The one thing that all retailers, traditional or online pureplay, know or are finding out is that building a digital roadmap requires investment in infrastructure – and ongoing investment at that.
Which is why ASOS is committing £250 million on building out its infrastructure this year. It’s also why investors took fright and drove down the share price despite very healthy half-year numbers. UK retail sales increased by 22% to £414.5 million, while international sales rose by 28% to £716.8 million. Pre-tax profits of £29.9 million were up 10%.
It’s to those positive numbers that CEO Nick Beighton understandably points:
Within the UK, we’ve continued to perform strongly, again surprisingly on the upside. We’ve gained further market share in our home territory, which is really important to us. We’ve seen order frequency up 8% accompanied by some excellent growth in our premier customers at mainly 40%. This has been driven by improved availability, tons of proposition and products expansion such as Try Before You Buy, Face and Body, ASOS 4505 and improvement in premier delivery.
Within the EU, our active customers grew by 26% to on to taking us some 6.3 million customers, including 1.8 million active customers in France, 2 million in Germany. To underlying the success that what we’ve been doing in the EU and the response of investment we’re making over the period half of all the customers acquired are falling in the EU zone. Orders have grown by 38% alongside specific increases in frequency, in conversion, which particularly pleasing given the acceleration in mobile mix.
And the U.S., a target market for expansion for the UK e-commerce firm, is also picking speed, he adds:
Our customer proposition in the U.S. is somewhat behind the EU and the UK, but we’re stepping on the investment there and accelerating it into this territory. Notwithstanding that we’ve seen some record performances coming out of the U.S. record at downloads 640,000, a record number of new students, added over 0.5 million and this is all [in advance] of [our] U.S. hub opening. When that’s open, it will give us the ability to improve our proposition for customers in a far more talented way.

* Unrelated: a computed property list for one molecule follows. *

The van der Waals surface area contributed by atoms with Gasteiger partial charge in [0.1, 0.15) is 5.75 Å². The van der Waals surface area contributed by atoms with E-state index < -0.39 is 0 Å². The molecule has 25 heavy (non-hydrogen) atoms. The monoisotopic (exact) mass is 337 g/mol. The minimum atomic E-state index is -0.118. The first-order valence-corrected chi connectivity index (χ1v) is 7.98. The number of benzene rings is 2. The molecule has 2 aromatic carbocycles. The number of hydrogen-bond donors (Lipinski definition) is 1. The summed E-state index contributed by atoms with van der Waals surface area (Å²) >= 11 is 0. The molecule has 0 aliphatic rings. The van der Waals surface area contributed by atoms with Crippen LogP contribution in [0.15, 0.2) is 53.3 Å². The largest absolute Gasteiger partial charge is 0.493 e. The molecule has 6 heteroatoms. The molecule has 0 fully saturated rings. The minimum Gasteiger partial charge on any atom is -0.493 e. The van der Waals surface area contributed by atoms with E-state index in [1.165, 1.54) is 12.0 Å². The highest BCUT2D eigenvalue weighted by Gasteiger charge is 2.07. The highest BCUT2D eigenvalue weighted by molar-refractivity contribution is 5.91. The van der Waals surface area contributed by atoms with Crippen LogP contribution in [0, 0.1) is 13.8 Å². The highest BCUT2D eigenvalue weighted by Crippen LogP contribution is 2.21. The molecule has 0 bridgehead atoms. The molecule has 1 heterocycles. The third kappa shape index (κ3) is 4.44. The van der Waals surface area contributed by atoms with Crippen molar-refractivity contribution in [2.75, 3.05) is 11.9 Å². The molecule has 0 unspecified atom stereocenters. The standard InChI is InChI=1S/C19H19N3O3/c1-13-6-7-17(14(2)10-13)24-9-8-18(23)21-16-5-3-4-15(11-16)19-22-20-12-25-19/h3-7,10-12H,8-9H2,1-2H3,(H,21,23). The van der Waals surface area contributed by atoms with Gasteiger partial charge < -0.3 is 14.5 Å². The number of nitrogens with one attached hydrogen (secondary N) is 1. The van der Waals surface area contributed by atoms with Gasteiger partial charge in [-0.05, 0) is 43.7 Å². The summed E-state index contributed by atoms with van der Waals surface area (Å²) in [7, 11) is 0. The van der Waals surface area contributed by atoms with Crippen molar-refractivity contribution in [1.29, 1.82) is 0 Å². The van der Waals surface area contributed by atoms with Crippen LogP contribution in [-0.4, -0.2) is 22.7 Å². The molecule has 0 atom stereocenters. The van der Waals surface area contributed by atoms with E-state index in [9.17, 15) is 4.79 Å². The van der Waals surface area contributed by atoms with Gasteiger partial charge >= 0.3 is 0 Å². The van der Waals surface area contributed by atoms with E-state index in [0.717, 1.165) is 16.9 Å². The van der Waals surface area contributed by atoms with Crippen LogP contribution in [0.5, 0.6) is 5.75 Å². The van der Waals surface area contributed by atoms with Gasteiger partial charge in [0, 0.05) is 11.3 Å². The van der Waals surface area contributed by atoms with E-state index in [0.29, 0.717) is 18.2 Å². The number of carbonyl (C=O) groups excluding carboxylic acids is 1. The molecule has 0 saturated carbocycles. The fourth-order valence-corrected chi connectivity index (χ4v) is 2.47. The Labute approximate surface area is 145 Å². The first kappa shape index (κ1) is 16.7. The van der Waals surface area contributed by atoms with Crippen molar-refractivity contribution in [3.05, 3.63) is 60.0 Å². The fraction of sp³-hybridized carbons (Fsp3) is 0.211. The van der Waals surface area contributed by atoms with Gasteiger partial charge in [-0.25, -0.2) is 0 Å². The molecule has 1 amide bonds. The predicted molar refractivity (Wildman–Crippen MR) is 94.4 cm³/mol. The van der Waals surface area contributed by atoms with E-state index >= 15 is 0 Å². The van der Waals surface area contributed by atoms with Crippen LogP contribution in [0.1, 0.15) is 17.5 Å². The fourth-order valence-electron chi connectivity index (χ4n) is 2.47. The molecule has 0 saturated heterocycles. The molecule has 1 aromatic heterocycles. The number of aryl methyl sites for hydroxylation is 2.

All good stuff, but it was the rise in CapEx spend planned for the second half of this year that spooked investors. For the first six months, that ran at £95 million. So the jump to £250 million for the full year clearly took some backer by surprise. But this is essential spend, insists Beighton:
Half of the expense will go into technology. Within the expense in technology, it’s the new retail systems or Truly Global Retail as we call it. Also into our digital platforms accelerating new customer experiences, accelerating use of AI, improving the Web and app development and all of that which of course improved customer experience and conversion. Warehousing will be around 35% of the spend, which is the mechanization/automation/facilitate phase through the Euro Hub and the start of the build out of U.S. hub. The remainder we’ve invested into our head office and expansion in retail which we hope will be completed early next year.
Beighton points to ASOS’s track record in sensible tech investment as further validation for the rise in spend:
We did 1,200 [code] releases in the six months, that’s following 1,300 in the entire year last year. And on Black Friday, we implemented a complete rollout of a new navigation to all platforms. This is the largest design change we’ve ever made to our experiences, and it’s certainly most fundamental in many years. It improved where our customers search, browse and explore our products. It means that customers search by activewear, by activity, buys like clothing, by occasion and the customer feedback has been great.